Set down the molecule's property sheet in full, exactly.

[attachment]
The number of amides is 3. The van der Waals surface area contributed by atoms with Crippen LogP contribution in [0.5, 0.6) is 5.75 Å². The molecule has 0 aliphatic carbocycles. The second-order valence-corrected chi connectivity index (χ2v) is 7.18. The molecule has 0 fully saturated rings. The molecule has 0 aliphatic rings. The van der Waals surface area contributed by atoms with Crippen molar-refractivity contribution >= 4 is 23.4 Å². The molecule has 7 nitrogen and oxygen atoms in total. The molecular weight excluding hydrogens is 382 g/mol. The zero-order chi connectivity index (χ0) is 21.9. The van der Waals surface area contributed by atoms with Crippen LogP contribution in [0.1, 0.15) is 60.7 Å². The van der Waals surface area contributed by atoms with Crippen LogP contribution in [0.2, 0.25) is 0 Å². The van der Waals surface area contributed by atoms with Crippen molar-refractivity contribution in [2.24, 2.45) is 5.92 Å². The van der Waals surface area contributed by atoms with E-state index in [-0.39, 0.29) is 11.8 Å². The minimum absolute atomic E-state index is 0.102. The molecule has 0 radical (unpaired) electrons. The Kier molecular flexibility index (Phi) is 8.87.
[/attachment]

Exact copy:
The number of amides is 3. The van der Waals surface area contributed by atoms with Crippen LogP contribution in [0.5, 0.6) is 5.75 Å². The molecule has 0 aliphatic carbocycles. The second-order valence-corrected chi connectivity index (χ2v) is 7.18. The molecule has 0 fully saturated rings. The molecule has 0 aliphatic rings. The van der Waals surface area contributed by atoms with Crippen molar-refractivity contribution >= 4 is 23.4 Å². The molecule has 7 nitrogen and oxygen atoms in total. The molecular weight excluding hydrogens is 382 g/mol. The zero-order chi connectivity index (χ0) is 21.9. The van der Waals surface area contributed by atoms with Crippen LogP contribution in [0.1, 0.15) is 60.7 Å². The van der Waals surface area contributed by atoms with Crippen LogP contribution in [0.2, 0.25) is 0 Å². The van der Waals surface area contributed by atoms with Crippen molar-refractivity contribution in [2.24, 2.45) is 5.92 Å². The van der Waals surface area contributed by atoms with E-state index in [-0.39, 0.29) is 11.8 Å². The minimum absolute atomic E-state index is 0.102. The molecule has 0 radical (unpaired) electrons. The Kier molecular flexibility index (Phi) is 8.87.